3. Bernard-Henri Levy

The philosopher is a living parody of a blowhard foreign intellectual

Topics: Salon Hack List 2011, Media, Media Criticism, France, Dominique Strauss-Kahn, Rape,

3. Bernard-Henri Levy

One upside to America’s frothing populist hatred of intellectuals is that we don’t produce many Bernard-Henri Lévys. Unfortunately, we tend to take other nations’ tedious, fame-seeking big thinkers far too seriously. I think our magazine editors are seduced by accents — it’s the only explanation for why they keep trying to sell us “BHL” and Niall Ferguson.

So BHL, the famous and wealthy French philosopher, gets assigned to travel across America for the Atlantic, and produces the laundry list of clichés you’d expect: We’re all fat and religious and we worship the flag and baseball.

BHL the intrepid reporter writes a book on the killing of Daniel Pearl, and it’s rife with errors and prejudice.

He’s prospered in intellectual circles despite his tragic inability to button a shirt in part because he’s a successful businessman, born into wealth and friends with the French corporate elite. He writes with the self-assuredness of someone quite convinced of his brilliance, and that self-assurance perhaps explains why he so regularly makes shit up and gets shit wrong.

Like, for example, claiming that Himmler, who killed himself, stood trial at Nuremberg. And citing a well-known fake satirical philosopher in a book.

For a taste of the sort of hackneyed, half-assed work he produces on the major issues of the day, try this item on the eurozone crisis. It’s the sort of inane nonsense that gives claptrap a bad name. BHL noticed that the crisis involved Greece and Italy and that made him excited because he could then write about how civilization was invented in those places. To understand the European debt crisis, apparently, “we should be rereading Gibbon, Humboldt, or even Polybius — these theoreticians of the fate and the fall of the Athenian paradigm or the Roman road — rather than Friedman or Keynes.” Actually I think in this particular instance Friedman or Keynes would be a bit more helpful?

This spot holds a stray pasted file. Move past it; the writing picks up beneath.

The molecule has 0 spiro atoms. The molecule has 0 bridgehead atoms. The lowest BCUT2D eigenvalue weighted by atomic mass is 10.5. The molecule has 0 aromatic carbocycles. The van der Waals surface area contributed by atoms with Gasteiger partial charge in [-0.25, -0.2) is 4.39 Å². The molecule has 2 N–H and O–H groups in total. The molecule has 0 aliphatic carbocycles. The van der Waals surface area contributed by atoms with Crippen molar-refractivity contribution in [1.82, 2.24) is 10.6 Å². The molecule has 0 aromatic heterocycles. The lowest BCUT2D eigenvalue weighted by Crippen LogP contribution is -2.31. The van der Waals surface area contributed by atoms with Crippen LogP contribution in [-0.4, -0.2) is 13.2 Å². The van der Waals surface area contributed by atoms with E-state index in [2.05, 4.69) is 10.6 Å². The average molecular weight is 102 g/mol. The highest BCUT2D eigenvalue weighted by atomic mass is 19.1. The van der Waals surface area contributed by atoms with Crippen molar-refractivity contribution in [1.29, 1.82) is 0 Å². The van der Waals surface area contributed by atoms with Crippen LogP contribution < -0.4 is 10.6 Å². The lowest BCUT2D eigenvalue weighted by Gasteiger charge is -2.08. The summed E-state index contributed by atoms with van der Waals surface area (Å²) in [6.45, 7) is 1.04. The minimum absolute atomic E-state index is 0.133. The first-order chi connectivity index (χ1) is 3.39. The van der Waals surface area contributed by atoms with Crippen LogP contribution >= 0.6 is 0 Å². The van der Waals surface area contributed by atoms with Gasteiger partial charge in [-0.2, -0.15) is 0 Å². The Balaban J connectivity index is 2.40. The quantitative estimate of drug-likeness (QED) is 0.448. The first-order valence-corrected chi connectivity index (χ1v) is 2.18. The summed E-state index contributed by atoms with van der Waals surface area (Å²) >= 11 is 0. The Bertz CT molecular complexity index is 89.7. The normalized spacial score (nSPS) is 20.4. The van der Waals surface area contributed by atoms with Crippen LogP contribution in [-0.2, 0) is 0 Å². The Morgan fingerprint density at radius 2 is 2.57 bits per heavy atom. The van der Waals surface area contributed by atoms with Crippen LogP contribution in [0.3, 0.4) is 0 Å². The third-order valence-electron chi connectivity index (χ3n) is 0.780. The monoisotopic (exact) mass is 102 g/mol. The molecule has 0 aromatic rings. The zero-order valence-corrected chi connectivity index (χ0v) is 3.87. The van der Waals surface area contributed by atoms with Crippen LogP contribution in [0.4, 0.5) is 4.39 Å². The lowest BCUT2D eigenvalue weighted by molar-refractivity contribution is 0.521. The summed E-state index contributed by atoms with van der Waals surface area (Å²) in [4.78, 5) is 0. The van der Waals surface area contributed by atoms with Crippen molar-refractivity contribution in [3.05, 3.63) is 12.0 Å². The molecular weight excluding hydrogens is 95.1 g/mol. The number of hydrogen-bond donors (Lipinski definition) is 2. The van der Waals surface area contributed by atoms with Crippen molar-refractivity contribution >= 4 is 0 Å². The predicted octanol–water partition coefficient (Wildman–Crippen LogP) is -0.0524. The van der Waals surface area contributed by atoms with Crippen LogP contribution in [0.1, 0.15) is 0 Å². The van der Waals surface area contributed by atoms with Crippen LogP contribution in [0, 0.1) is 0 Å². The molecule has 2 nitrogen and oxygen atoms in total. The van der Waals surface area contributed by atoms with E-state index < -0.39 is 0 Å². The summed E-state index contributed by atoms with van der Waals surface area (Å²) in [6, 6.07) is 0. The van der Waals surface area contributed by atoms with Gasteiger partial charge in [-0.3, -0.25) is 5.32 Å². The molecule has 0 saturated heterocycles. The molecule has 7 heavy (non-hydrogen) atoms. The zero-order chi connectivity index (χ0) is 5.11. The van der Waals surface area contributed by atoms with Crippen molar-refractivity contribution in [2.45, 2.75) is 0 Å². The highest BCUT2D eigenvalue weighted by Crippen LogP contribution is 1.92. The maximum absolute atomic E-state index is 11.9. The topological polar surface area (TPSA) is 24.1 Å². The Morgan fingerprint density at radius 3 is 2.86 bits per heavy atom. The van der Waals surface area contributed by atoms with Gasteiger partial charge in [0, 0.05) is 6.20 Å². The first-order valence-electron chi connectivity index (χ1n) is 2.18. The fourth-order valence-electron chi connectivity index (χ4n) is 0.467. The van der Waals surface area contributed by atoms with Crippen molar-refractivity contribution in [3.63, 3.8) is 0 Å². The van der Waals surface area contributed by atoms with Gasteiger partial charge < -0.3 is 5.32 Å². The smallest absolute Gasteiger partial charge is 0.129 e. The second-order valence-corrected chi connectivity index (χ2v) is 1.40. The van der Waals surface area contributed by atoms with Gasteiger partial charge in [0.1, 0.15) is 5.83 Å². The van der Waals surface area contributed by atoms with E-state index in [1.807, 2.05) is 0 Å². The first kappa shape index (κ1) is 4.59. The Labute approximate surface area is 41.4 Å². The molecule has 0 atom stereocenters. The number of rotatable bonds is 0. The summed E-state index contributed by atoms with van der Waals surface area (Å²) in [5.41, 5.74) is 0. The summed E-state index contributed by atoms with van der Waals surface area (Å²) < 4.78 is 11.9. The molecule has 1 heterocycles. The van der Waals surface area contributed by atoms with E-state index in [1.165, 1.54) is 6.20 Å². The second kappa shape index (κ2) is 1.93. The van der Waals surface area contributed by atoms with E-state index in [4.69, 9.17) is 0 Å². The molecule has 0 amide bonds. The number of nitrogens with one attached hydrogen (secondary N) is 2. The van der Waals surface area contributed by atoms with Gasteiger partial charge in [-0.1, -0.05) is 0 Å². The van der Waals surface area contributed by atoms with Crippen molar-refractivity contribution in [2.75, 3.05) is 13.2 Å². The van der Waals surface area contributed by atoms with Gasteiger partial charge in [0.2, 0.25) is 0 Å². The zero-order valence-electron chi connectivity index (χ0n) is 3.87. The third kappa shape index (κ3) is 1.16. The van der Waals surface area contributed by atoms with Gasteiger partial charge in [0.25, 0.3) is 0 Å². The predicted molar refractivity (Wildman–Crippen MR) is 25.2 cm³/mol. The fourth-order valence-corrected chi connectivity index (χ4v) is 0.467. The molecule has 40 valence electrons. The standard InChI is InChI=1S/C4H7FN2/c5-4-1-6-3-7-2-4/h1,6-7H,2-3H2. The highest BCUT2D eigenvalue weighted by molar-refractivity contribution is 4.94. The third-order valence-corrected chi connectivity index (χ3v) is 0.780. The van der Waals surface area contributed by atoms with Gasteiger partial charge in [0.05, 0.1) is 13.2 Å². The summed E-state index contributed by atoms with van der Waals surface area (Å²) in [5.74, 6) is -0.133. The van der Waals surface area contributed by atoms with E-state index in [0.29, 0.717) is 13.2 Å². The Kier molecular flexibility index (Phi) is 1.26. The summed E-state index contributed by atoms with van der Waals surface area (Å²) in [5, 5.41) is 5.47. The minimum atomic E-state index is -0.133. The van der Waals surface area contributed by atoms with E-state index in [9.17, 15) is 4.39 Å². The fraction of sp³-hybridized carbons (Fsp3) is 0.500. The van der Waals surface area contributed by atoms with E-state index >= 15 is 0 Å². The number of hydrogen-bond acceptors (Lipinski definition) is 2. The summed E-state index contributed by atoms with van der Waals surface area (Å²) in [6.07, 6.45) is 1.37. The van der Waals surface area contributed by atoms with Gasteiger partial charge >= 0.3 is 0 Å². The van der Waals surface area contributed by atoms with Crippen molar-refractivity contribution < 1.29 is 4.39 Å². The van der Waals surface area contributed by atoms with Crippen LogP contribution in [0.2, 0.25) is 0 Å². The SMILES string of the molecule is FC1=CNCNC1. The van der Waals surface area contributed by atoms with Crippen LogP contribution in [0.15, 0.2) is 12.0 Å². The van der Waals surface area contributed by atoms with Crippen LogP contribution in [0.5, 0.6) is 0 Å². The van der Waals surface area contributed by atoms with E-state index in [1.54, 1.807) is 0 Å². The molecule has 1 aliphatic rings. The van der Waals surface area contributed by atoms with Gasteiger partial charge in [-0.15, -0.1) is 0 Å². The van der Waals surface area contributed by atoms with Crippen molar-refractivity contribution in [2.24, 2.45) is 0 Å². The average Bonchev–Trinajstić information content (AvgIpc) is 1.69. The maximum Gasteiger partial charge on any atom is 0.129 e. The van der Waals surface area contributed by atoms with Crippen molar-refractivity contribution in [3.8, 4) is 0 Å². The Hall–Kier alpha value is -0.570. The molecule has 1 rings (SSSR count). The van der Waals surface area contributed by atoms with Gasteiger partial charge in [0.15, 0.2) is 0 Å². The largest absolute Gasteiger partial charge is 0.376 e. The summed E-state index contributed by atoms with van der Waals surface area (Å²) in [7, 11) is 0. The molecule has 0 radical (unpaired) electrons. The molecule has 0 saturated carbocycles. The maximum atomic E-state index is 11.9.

As if being pompous, self-serious, self-important and lazy weren’t enough, he’s also the public face of not one but two campaigns dedicated to defending powerful men against rape accusations. He organized a petition decrying Roman Polanski’s extradition to the United States to face prison for jumping bail after being convicted of raping a child years ago. Polanski didn’t deserve to go to jail, according to BHL, because he is a very good filmmaker.

Then BHL’s dear friend Dominique Strauss-Kahn was arrested for raping a hotel maid, and BHL wrote a truly astounding column defending his friend by attacking the victim and decrying the American justice system for not providing adequate special treatment to a man as rarefied and well-respected as Strauss-Kahn.

“What I do know is that nothing in the world can justify a man being thus thrown to the dogs,” BHL said of the totally standard treatment of Strauss-Kahn following his arrest for rape.

After the charges against Strauss-Kahn were dropped due to unknown inconsistencies in the accuser’s story, BHL declared victory and claimed that Strauss-Kahn was the victim of “torture” due to his class, and his being French.

I must state, to be clear, that I don’t think it has much to do with this worldwide religion and delirium that is anti-Semitism. But what I do believe is that this is the appearance of a new variation on Maurice Barrès’s phrase that has become, “That X—in this case Dominique Strauss-Kahn—is guilty, I deduce not from his race, but from his class.”

Hm, yes, Americans, always throwing rich powerful white men in jail. Our rich white male prison population is truly our national disgrace.
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(Read the introduction here. Read the 2010 Salon Hack 30 List here.)

Alex Pareene

Alex Pareene writes about politics for Salon and is the author of "The Rude Guide to Mitt." Email him at apareene@salon.com and follow him on Twitter @pareene

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